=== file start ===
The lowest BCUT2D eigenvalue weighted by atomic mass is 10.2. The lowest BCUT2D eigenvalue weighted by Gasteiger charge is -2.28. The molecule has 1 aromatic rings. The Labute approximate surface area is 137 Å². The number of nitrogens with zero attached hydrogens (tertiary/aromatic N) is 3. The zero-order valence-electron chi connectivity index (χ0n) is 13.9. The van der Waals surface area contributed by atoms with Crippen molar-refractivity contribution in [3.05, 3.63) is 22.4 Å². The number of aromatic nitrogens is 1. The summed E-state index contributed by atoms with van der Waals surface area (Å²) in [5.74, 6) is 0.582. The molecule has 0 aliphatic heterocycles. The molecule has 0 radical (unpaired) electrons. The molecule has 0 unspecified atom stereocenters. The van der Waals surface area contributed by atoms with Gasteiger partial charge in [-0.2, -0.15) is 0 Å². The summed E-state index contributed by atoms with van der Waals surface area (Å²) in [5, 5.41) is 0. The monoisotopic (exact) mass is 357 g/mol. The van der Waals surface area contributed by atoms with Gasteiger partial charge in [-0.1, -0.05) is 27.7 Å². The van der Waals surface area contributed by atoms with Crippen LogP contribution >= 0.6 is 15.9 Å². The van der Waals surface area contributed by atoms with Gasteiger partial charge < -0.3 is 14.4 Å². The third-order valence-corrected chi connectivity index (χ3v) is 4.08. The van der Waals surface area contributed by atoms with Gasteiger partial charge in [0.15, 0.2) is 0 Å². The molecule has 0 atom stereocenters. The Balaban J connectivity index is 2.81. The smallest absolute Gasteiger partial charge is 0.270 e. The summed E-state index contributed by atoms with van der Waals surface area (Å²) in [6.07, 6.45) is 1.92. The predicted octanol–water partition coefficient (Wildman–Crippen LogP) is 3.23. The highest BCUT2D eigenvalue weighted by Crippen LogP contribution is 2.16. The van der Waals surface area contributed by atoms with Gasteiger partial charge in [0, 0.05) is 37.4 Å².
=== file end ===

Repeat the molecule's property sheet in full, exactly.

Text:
The lowest BCUT2D eigenvalue weighted by atomic mass is 10.2. The lowest BCUT2D eigenvalue weighted by Gasteiger charge is -2.28. The molecule has 1 aromatic rings. The Labute approximate surface area is 137 Å². The number of nitrogens with zero attached hydrogens (tertiary/aromatic N) is 3. The zero-order valence-electron chi connectivity index (χ0n) is 13.9. The van der Waals surface area contributed by atoms with Crippen molar-refractivity contribution in [3.05, 3.63) is 22.4 Å². The number of aromatic nitrogens is 1. The summed E-state index contributed by atoms with van der Waals surface area (Å²) in [5.74, 6) is 0.582. The molecule has 0 aliphatic heterocycles. The molecule has 0 radical (unpaired) electrons. The molecule has 0 unspecified atom stereocenters. The van der Waals surface area contributed by atoms with Gasteiger partial charge in [-0.2, -0.15) is 0 Å². The summed E-state index contributed by atoms with van der Waals surface area (Å²) in [5, 5.41) is 0. The monoisotopic (exact) mass is 357 g/mol. The van der Waals surface area contributed by atoms with Gasteiger partial charge in [-0.1, -0.05) is 27.7 Å². The van der Waals surface area contributed by atoms with Crippen LogP contribution >= 0.6 is 15.9 Å². The van der Waals surface area contributed by atoms with Gasteiger partial charge < -0.3 is 14.4 Å². The third-order valence-corrected chi connectivity index (χ3v) is 4.08. The van der Waals surface area contributed by atoms with Gasteiger partial charge in [0.15, 0.2) is 0 Å². The molecule has 0 atom stereocenters. The Balaban J connectivity index is 2.81. The smallest absolute Gasteiger partial charge is 0.270 e. The summed E-state index contributed by atoms with van der Waals surface area (Å²) in [6.07, 6.45) is 1.92. The predicted octanol–water partition coefficient (Wildman–Crippen LogP) is 3.23. The highest BCUT2D eigenvalue weighted by Crippen LogP contribution is 2.16. The van der Waals surface area contributed by atoms with Gasteiger partial charge in [0, 0.05) is 37.4 Å².